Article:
Although Java does not allow one to express null-safety in its type-system, Spring Framework provides null-safety of the whole Spring Framework API via tooling-friendly annotations declared in the org.springframework.lang package. By default, types from Java APIs used in Kotlin are recognized as platform types for which null-checks are relaxed. Kotlin support for JSR 305 annotations + Spring nullability annotations provide null-safety for the whole Spring Framework API to Kotlin developers, with the advantage of dealing with  null  related issues at compile time.

This feature can be enabled by adding the -Xjsr305 compiler flag with the  strict  options.

Notice also that Kotlin compiler is configured to generate Java 8 bytecode (Java 6 by default).

Dependencies

3 Kotlin specific libraries are required for such Spring Boot web application and configured by default:

  • kotlin-stdlib-jdk8 is the Java 8 variant of Kotlin standard library
  • kotlin-reflect is Kotlin reflection library (mandatory as of Spring Framework 5)
  • jackson-module-kotlin adds support for serialization/deserialization of Kotlin classes and data classes (single constructor classes can be used automatically, and those with secondary constructors or static factories are also supported)

pom.xml

<dependencies>
  <dependency>
    <groupId>org.springframework.boot</groupId>
    <artifactId>spring-boot-starter-data-jpa</artifactId>
  </dependency>
  <dependency>
    <groupId>org.springframework.boot</groupId>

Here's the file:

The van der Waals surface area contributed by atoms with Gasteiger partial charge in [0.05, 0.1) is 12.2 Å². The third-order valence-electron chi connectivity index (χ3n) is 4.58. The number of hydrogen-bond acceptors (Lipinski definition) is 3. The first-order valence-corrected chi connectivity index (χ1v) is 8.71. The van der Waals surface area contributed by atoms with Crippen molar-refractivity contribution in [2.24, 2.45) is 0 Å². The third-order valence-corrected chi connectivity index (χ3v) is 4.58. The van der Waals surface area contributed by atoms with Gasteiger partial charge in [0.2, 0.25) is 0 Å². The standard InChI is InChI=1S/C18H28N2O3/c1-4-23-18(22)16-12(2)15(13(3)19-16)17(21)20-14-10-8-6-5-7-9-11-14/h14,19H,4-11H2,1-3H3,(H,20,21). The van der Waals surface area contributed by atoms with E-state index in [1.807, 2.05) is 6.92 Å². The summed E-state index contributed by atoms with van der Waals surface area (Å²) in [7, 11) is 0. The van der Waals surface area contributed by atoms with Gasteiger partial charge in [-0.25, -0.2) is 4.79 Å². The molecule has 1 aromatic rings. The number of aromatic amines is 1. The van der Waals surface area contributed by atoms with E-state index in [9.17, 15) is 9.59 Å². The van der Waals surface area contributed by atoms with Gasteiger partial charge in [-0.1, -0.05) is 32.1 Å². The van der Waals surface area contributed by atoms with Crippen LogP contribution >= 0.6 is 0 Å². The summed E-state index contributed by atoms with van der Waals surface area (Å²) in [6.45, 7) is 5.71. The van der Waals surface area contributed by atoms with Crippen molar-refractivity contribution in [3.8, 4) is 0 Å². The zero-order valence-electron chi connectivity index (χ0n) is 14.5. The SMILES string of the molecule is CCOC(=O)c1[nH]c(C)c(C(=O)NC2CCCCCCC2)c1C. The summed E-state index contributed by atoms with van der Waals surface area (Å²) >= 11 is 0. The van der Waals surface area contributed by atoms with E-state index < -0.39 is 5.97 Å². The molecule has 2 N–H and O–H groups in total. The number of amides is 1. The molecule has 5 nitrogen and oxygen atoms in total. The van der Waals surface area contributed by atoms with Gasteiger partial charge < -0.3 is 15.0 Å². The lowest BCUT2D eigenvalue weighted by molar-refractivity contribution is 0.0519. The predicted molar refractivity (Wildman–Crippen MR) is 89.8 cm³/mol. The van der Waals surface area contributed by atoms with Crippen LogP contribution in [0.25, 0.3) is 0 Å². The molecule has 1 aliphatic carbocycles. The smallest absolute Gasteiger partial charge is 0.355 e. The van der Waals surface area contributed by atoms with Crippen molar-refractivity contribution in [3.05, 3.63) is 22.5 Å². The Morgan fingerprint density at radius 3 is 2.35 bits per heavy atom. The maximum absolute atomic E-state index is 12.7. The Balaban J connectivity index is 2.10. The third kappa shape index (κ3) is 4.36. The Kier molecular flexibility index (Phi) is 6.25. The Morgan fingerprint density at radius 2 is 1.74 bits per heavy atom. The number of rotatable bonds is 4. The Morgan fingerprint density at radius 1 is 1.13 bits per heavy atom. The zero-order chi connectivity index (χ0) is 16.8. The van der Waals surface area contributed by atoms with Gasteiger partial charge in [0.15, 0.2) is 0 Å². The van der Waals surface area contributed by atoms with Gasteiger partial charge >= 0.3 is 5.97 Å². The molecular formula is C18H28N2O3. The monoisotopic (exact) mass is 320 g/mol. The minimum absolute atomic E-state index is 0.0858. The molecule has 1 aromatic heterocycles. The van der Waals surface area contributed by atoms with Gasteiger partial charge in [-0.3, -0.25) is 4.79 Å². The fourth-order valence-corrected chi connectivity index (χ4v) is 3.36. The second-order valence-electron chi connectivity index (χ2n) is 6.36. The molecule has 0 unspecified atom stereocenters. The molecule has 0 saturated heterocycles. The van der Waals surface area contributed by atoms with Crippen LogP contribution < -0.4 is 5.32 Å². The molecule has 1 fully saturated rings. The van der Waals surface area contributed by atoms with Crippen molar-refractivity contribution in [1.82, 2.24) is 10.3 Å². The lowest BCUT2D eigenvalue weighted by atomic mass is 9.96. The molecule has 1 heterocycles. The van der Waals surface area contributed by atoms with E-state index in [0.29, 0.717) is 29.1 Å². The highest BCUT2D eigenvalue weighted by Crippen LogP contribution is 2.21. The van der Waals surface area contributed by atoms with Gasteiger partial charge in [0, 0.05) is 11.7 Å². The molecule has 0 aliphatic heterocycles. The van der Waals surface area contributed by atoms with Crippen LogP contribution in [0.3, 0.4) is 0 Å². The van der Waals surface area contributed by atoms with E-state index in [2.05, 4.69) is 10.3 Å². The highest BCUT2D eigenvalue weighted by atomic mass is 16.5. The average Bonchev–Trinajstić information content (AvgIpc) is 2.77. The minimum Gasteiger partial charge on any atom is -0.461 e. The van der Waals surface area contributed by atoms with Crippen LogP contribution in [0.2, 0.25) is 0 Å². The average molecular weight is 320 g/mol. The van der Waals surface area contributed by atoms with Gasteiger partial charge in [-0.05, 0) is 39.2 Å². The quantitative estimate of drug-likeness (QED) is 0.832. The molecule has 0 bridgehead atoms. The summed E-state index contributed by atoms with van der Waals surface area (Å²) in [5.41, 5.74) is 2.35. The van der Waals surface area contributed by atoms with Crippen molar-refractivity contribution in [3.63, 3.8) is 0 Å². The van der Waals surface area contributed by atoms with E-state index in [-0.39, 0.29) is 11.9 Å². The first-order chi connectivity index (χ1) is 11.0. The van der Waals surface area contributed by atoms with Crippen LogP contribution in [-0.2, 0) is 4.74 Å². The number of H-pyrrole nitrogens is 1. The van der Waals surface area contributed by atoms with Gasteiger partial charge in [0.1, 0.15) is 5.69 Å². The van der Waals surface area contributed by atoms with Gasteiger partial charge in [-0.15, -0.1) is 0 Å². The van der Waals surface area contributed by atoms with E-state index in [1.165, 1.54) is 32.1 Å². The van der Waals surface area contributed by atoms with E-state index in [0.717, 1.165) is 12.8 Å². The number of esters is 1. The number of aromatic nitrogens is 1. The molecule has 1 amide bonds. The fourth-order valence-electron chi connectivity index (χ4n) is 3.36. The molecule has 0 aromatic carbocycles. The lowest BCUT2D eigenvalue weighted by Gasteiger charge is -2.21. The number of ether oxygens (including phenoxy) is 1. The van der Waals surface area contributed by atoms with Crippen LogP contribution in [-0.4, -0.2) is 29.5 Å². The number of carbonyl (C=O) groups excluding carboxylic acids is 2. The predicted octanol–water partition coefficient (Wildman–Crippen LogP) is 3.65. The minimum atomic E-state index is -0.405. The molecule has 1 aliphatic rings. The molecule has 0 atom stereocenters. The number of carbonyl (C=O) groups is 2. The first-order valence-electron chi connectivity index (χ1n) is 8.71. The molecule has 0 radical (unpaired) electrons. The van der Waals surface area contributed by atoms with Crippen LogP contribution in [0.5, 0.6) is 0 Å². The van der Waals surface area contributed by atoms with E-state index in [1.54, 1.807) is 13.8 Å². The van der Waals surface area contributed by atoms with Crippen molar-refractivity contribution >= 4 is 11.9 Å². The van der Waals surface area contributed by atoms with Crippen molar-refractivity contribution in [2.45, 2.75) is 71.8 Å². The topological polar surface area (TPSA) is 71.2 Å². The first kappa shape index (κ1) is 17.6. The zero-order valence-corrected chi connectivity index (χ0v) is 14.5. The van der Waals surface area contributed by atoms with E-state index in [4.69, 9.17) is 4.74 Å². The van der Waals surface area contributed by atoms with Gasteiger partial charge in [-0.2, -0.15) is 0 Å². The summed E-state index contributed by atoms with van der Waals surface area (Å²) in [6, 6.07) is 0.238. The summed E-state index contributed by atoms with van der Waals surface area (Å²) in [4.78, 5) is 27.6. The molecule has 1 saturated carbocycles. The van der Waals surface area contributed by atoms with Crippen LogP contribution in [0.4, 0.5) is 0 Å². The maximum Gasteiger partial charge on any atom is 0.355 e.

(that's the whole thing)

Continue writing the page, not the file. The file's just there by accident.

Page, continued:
<artifactId>spring-boot-starter-mustache</artifactId>
  </dependency>
  <dependency>
    <groupId>org.springframework.boot</groupId>
    <artifactId>spring-boot-starter-web</artifactId>
  </dependency>
  <dependency>
    <groupId>com.fasterxml.jackson.module</groupId>
    <artifactId>jackson-module-kotlin</artifactId>
  </dependency>
  <dependency>
    <groupId>org.jetbrains.kotlin</groupId>
    <artifactId>kotlin-reflect</artifactId>
  </dependency>
  <dependency>
    <groupId>org.jetbrains.kotlin</groupId>
    <artifactId>kotlin-stdlib-jdk8</artifactId>
  </dependency>

  <dependency>
    <groupId>org.springframework.boot</groupId>
    <artifactId>spring-boot-devtools</artifactId>
    <scope>runtime</scope>
  </dependency>
  <dependency>
    <groupId>com.h2database</groupId>
    <artifactId>h2</artifactId>
    <scope>runtime</scope>
  </dependency>
  <dependency>
    <groupId>org.springframework.boot</groupId>
    <artifactId>spring-boot-starter-test</artifactId>
    <scope>test</scope>
  </dependency>
</dependencies>

Understanding the generated Application

src\main\kotlin\com\dailycodebuffer\example\SpringBootandKotlinDemo\SpringBootAndKotlinDemoApplication.kt

package com.dailycodebuffer.example.SpringBootandKotlinDemo

import org.springframework.boot.autoconfigure.SpringBootApplication
import org.springframework.boot.runApplication

@SpringBootApplication
class SpringBootAndKotlinDemoApplication

fun main(args: Array<String>) {
  runApplication<SpringBootAndKotlinDemoApplication>(*args)
}

Compared to Java, you can notice the lack of semicolons, the lack of brackets on empty class (you can add some if you need to declare beans via @Bean annotation) and the use of  runApplication  top level function. runApplication<SpringBootAndKotlinDemoApplication>(*args)  is Kotlin idiomatic alternative to  SpringApplication.run(SpringBootAndKotlinDemoApplication::class.java, *args)  and can be used to customize the application with following syntax.

src\main\kotlin\com\dailycodebuffer\example\SpringBootandKotlinDemo\SpringBootAndKotlinDemoApplication.kt

fun main(args: Array<String>) {
  runApplication<SpringBootAndKotlinDemoApplication>(*args) {
    setBannerMode(Banner.Mode.OFF)
  }
}

Writing your first Kotlin controller

Let’s create a simple controller to display a simple web page.

src\main\kotlin\com\dailycodebuffer\example\SpringBootandKotlinDemo\blog\HtmlController.kt

package com.dailycodebuffer.example.SpringBootandKotlinDemo.blog